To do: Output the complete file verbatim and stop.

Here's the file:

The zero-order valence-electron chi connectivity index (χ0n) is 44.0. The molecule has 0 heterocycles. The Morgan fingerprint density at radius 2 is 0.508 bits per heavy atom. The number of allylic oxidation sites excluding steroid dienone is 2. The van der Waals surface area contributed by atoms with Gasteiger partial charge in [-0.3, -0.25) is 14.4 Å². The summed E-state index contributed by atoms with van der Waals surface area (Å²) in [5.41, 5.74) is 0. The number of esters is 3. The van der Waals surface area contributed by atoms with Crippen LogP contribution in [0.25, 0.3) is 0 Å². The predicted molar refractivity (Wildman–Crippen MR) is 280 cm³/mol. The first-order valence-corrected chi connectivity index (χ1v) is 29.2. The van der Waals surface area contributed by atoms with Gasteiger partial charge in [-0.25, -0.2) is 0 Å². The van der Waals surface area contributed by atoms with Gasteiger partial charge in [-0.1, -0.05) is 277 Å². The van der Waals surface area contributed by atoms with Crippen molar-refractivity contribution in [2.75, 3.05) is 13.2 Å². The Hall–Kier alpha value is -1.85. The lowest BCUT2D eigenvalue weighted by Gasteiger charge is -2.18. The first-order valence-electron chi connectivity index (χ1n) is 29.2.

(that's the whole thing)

The zero-order valence-electron chi connectivity index (χ0n) is 44.0. The molecule has 0 heterocycles. The Morgan fingerprint density at radius 2 is 0.508 bits per heavy atom. The number of allylic oxidation sites excluding steroid dienone is 2. The van der Waals surface area contributed by atoms with Gasteiger partial charge in [-0.3, -0.25) is 14.4 Å². The summed E-state index contributed by atoms with van der Waals surface area (Å²) in [5.41, 5.74) is 0. The number of esters is 3. The van der Waals surface area contributed by atoms with Crippen LogP contribution in [0.25, 0.3) is 0 Å². The predicted molar refractivity (Wildman–Crippen MR) is 280 cm³/mol. The first-order valence-corrected chi connectivity index (χ1v) is 29.2. The van der Waals surface area contributed by atoms with Gasteiger partial charge in [-0.25, -0.2) is 0 Å². The van der Waals surface area contributed by atoms with Gasteiger partial charge in [-0.1, -0.05) is 277 Å². The van der Waals surface area contributed by atoms with Crippen molar-refractivity contribution in [2.75, 3.05) is 13.2 Å². The Hall–Kier alpha value is -1.85. The lowest BCUT2D eigenvalue weighted by Gasteiger charge is -2.18. The first-order valence-electron chi connectivity index (χ1n) is 29.2.